So, I'm reading through the Virginia Appellate blawgs and I find out that the Virginia Supreme Court has changed the Rules as they apply to appeals. Now, I haven't had a thriving appellate practice as a deputy commonwealth attorney, but I still have some memories of writing these things back in the day. So, I wanted to check to see if they fixed what I remember being broke.
You see, there's a technicality in Virginia law which serves no purpose but to trip up the unwary and allow petitions for appeal to be dismissed without any consideration of substantive matters. In the Court of Appeals the petitioner is required to list "Questions Presented" (5A:12). However, in the Virginia Supreme Court the petitioner is required to list "Assignments of Error" (5:17). In fact, the Supreme Court's rule goes even further and states that "[o]nly errors assigned in the petition for appeal will be noticed by this Court."
It was a distinction without a difference and basically required that the questions presented to the court of appeals had to be changed into a statement. For instance:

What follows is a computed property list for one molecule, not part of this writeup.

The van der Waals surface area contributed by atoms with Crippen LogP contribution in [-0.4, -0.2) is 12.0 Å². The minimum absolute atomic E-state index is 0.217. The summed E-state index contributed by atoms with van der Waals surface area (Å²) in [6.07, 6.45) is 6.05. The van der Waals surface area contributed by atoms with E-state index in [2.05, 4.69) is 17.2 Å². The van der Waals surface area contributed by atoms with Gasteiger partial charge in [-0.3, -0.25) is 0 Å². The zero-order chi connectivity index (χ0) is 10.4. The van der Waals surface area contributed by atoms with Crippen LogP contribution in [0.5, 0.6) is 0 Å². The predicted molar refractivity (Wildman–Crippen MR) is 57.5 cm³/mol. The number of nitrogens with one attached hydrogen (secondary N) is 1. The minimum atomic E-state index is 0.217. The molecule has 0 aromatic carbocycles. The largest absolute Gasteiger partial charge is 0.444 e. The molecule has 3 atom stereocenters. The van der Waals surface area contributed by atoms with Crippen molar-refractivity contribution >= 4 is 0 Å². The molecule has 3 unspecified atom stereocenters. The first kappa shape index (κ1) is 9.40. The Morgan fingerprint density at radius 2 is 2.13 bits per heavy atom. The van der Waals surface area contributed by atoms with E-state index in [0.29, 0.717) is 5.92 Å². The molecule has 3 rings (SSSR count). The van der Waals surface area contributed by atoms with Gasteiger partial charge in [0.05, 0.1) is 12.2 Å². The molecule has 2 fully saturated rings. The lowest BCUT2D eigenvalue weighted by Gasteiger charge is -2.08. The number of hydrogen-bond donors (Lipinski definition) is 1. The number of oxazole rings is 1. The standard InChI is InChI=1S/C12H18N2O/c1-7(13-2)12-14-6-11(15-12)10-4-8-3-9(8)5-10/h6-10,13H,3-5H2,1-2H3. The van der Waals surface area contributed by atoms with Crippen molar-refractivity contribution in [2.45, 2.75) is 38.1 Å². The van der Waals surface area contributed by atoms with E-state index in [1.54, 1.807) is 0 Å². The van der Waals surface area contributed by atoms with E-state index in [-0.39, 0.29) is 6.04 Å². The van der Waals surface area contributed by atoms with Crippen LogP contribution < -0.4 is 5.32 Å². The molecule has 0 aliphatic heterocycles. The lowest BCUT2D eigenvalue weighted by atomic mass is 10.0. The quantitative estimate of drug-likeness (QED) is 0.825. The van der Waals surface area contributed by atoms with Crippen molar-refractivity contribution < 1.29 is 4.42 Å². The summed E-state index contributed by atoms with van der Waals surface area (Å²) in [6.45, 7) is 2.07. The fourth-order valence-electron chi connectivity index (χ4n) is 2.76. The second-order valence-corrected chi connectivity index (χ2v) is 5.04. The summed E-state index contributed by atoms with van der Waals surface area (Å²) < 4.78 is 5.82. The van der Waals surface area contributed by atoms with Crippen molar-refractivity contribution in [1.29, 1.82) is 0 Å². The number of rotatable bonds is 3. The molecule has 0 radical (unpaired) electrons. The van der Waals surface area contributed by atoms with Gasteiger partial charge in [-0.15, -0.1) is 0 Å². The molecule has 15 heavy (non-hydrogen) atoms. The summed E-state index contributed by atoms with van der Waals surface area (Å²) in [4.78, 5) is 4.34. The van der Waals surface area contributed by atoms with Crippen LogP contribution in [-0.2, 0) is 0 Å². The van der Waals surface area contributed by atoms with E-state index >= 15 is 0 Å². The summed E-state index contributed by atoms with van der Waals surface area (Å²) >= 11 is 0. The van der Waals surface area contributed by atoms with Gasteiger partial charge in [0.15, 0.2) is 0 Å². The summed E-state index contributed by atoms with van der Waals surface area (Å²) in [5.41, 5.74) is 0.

Was the trial judge wrong when he ruled the sky was gray?
The trial judge was wrong when he ruled the sky was gray.
It may have had the distinction of being the dumbest thing in the entirety of the appellate process. However, anyone who forgot to make this superficial change got his appeal rejected out of hand. It was a particularly nasty trick on those who were new to appellate work. After all, one would not expect appellate rules to have superficially different formats which could lead to the dismissal of an appeal out of hand. Newer attorneys who had an appeal rejected by the court of appeals would change the heading and put any arguments in they had to address points made by the court of appeals and send it off only to have it rejected because they hadn't made this unimportant change.
BUT NO LONGER
The Supreme court has rewritten rules 5:17 and 5A:12. Both rules are more extensive than they were before, but the biggest change is that now the court of appeals now has the same requirement as the supreme court. Both use "Assignments of Error."
Now, these rules don't come into force until 01 July, but thank goodness they fixed that flaw.